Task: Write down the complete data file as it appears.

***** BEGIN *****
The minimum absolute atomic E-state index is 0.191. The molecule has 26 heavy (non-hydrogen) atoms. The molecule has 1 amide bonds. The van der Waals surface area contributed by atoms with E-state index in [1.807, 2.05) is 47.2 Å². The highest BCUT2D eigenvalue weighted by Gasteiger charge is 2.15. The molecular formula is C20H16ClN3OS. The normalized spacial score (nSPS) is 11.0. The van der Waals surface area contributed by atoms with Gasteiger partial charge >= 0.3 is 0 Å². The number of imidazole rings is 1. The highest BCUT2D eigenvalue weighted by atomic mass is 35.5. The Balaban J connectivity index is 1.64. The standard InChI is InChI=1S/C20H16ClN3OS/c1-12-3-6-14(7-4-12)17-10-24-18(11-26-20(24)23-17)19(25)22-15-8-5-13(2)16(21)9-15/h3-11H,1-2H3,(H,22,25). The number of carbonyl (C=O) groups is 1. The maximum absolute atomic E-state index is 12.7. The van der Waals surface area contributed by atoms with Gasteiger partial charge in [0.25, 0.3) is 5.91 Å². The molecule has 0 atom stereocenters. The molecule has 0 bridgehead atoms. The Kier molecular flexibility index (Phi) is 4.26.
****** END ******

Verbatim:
The minimum absolute atomic E-state index is 0.191. The molecule has 26 heavy (non-hydrogen) atoms. The molecule has 1 amide bonds. The van der Waals surface area contributed by atoms with E-state index in [1.807, 2.05) is 47.2 Å². The highest BCUT2D eigenvalue weighted by Gasteiger charge is 2.15. The molecular formula is C20H16ClN3OS. The normalized spacial score (nSPS) is 11.0. The van der Waals surface area contributed by atoms with Gasteiger partial charge >= 0.3 is 0 Å². The number of imidazole rings is 1. The highest BCUT2D eigenvalue weighted by atomic mass is 35.5. The Balaban J connectivity index is 1.64. The standard InChI is InChI=1S/C20H16ClN3OS/c1-12-3-6-14(7-4-12)17-10-24-18(11-26-20(24)23-17)19(25)22-15-8-5-13(2)16(21)9-15/h3-11H,1-2H3,(H,22,25). The number of carbonyl (C=O) groups is 1. The maximum absolute atomic E-state index is 12.7. The van der Waals surface area contributed by atoms with Gasteiger partial charge in [0.25, 0.3) is 5.91 Å². The molecule has 0 atom stereocenters. The molecule has 0 bridgehead atoms. The Kier molecular flexibility index (Phi) is 4.26.